This week, Level 1 and Level 2 groups have been using the communities quite a lot more.
We are at the stage where they need to start producing layout ideas for their posters to show the work of an architect. Part of what they are assessed on is their understanding of and use design elements such as proportion, layout, white space, size, visual impact..etc ( Achievement standard here )
Their understanding of the architects work is covered in the preparation work and they are taught the skills needed to use appropriate techniques to produce the presentation
( in this case, we use Adobe Illustrator ).
I set up a google drawing with some set elements on it for them to manipulate.
Their instructions were as follows :-
Make a copy of the Google drawing shown here.
You have the following elements to layout on your page :-
1 picture needs to be bigger than the others
3 smaller pictures
Some text (there are 2 blocks included here, you can split it up more if you want)
Move, rearrange, resize, change the font.....
Link your layout onto the Google Plus community for everyone to see and critique.
Link to the original here
The students had about 20 minutes to get a copy of the drawing, work on their first layout idea and get the Google drawing linked in the Level 1 Google Plus community.
We then had a chat about the comments that they were going to make on each others work. Making a positive comment was easy, except just saying that part of the layout was "nice" was frowned upon and changed to reasons why they liked something.
We chose to call the second comment "helpful critique". With this one, they had to say how part of the layout could be improved, but in a supportive way.
As usual, no one really wanted to be first to start the comments, so I went first. I will only do that for this first time though. They need to fly solo.
I was pleased overall with the comments that were coming in about each others' work. They seemed to be looking at the work and using the things we had been discussing.
Check out the community on the link here, and see what they have been saying.
The task for the level 2 group was to collect images that related to the Art Deco elements in the given grid. I chose to get them to do this on PicMonkey, as they are all familiar with this and could concentrate on the content.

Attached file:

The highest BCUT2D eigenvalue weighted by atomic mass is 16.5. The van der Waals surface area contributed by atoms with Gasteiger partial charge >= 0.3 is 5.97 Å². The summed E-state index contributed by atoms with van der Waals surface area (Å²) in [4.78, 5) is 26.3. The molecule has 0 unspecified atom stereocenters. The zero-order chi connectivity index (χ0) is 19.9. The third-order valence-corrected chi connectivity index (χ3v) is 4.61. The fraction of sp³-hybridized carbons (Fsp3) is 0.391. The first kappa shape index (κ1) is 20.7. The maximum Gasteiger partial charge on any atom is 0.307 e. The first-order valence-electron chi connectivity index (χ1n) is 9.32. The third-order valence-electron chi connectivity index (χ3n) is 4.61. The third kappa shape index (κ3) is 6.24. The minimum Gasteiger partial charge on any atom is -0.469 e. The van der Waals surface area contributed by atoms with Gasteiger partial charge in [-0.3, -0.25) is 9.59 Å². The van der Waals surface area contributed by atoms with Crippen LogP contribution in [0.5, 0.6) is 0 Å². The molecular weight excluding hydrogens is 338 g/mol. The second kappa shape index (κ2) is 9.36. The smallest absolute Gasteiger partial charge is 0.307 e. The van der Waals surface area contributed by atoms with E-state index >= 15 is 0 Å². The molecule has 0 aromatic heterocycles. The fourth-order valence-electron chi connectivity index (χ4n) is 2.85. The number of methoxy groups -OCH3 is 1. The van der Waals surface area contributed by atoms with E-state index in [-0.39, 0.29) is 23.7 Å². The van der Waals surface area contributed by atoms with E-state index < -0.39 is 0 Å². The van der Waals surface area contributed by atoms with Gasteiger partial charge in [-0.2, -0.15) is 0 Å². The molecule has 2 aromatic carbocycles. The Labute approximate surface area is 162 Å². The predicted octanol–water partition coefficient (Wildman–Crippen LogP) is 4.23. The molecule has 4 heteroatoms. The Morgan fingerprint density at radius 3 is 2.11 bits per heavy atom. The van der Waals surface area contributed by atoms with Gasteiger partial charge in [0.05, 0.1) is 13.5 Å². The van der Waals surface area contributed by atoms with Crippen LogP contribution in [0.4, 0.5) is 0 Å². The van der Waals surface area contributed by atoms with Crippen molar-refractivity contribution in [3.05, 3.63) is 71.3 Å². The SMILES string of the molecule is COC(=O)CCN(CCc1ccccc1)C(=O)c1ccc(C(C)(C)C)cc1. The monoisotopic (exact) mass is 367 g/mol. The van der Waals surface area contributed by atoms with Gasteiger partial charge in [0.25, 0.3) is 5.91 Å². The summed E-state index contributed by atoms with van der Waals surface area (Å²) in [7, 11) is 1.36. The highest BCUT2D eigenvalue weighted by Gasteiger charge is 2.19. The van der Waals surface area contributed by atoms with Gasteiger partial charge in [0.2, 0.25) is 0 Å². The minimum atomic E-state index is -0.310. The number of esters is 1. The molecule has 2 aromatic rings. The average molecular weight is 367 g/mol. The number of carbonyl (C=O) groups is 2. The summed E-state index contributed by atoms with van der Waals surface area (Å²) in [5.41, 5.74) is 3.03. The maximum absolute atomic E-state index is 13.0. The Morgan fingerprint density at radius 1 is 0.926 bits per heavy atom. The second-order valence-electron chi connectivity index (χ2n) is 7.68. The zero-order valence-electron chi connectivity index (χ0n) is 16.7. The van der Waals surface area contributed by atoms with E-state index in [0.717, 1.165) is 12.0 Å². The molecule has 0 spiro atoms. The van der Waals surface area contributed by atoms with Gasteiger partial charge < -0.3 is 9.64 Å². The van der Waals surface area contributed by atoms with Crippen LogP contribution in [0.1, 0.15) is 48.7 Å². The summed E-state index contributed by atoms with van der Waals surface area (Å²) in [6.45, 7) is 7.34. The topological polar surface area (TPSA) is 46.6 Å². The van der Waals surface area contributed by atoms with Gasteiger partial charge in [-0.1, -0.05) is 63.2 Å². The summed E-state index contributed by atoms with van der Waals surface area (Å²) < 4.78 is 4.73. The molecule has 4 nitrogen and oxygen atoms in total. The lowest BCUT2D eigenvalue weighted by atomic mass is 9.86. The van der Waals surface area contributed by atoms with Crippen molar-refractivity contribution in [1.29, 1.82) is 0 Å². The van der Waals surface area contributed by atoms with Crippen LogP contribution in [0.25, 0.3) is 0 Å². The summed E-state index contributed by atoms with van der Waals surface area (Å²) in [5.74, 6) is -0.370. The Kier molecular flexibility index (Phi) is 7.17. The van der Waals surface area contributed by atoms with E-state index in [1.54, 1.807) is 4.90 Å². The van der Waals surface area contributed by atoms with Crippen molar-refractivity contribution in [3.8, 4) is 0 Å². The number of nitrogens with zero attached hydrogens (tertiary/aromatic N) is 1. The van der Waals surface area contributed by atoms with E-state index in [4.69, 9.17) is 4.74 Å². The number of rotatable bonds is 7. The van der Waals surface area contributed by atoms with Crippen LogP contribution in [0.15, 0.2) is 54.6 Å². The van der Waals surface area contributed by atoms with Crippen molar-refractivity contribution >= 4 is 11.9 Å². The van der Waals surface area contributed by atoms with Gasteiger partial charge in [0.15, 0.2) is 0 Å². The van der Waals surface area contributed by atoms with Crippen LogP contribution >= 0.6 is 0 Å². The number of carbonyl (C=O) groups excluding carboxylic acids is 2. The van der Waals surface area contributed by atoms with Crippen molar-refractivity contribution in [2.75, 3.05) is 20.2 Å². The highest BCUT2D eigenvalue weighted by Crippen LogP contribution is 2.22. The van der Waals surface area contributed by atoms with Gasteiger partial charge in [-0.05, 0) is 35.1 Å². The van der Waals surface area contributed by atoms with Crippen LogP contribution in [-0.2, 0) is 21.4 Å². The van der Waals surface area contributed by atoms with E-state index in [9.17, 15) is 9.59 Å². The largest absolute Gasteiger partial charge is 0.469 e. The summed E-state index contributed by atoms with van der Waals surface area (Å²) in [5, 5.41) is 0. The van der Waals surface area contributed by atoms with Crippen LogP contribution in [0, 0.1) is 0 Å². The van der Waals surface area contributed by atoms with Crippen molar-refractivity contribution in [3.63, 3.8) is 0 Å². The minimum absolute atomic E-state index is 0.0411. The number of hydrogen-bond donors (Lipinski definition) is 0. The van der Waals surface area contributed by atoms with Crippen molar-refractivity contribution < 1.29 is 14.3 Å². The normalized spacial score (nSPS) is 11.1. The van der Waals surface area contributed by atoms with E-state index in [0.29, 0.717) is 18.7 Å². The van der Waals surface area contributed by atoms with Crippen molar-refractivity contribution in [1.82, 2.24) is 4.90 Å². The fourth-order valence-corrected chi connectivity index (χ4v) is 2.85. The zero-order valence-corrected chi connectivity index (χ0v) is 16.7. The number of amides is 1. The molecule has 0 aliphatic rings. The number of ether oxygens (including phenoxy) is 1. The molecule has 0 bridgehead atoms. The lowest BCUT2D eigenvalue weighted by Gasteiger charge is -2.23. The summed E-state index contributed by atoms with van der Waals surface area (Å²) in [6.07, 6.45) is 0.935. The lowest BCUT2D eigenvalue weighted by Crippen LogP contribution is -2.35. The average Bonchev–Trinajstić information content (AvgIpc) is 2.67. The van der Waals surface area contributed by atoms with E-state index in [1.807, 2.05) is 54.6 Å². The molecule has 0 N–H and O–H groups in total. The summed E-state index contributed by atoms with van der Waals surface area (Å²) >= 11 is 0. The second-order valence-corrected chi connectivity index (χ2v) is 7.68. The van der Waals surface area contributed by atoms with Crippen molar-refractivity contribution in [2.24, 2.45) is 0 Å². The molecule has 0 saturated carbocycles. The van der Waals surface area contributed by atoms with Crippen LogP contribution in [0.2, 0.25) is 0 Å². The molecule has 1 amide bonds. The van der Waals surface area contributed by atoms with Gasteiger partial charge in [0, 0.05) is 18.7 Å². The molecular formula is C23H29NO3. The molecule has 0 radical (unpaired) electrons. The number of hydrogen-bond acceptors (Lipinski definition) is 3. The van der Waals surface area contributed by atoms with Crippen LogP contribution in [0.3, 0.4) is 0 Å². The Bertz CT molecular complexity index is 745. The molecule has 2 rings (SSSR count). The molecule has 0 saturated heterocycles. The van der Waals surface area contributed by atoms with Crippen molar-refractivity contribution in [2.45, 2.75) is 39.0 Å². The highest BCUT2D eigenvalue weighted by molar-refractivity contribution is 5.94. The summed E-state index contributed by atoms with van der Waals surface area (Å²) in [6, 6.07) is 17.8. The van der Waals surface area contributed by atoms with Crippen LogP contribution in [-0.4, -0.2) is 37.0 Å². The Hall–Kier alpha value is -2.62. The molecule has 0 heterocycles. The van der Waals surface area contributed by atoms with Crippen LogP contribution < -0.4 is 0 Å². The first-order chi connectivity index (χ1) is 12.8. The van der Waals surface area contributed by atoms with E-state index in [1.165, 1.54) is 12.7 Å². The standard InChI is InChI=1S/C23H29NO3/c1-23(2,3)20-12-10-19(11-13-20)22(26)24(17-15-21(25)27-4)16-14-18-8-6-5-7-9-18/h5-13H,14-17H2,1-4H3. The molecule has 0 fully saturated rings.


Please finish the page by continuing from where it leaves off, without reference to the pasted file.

They need to understand what makes Art Deco what it is in terms of the main elements that are key to the design era.
Being able to see each others collages as they were posted helped with their understanding, as other people use different images to illustrate the same word.
Part of what they have to do in order to gain a higher level of understanding in this project, is to compare Art Deco to another design era. Link to the achievement standard here.
I have posted up a Google slide show with 2 images of similar objects, and they have to choose which one is Art Deco from the two.
Here are their instructions....
Make a copy of the this Google slide....
On each slide, indicate which one you think is the Art Deco design out of the two.
Share your copy of the slide back here so we can all see your answers.~
They made a start on this today, so when they create their Compare and Contrast diagram between Art Deco and Art Nouveau, they will have a deeper understanding of what characteristics are key to Art Deco.
Check out the community on the link here, and see what they have been posting.
Things I am happy about during this process :-
- The students acceptance of posting in this way and for everyone to see it.
- It doesn't take too long, so it doesn't have to be the "only" thing that happens in a lesson.
- The ability for the students to learn from what the rest of the class post.
- The simple way that it all works together and they can just "post" without worrying too much
- ( although one student will insist on posting publicly and forgetting to put it in the community )
- The students can look at what is here and use it to help them when they have to do analysis in their own project work.
- My Level 2 group is spread across 2 classes, so they can see what the others are doing and vice versa.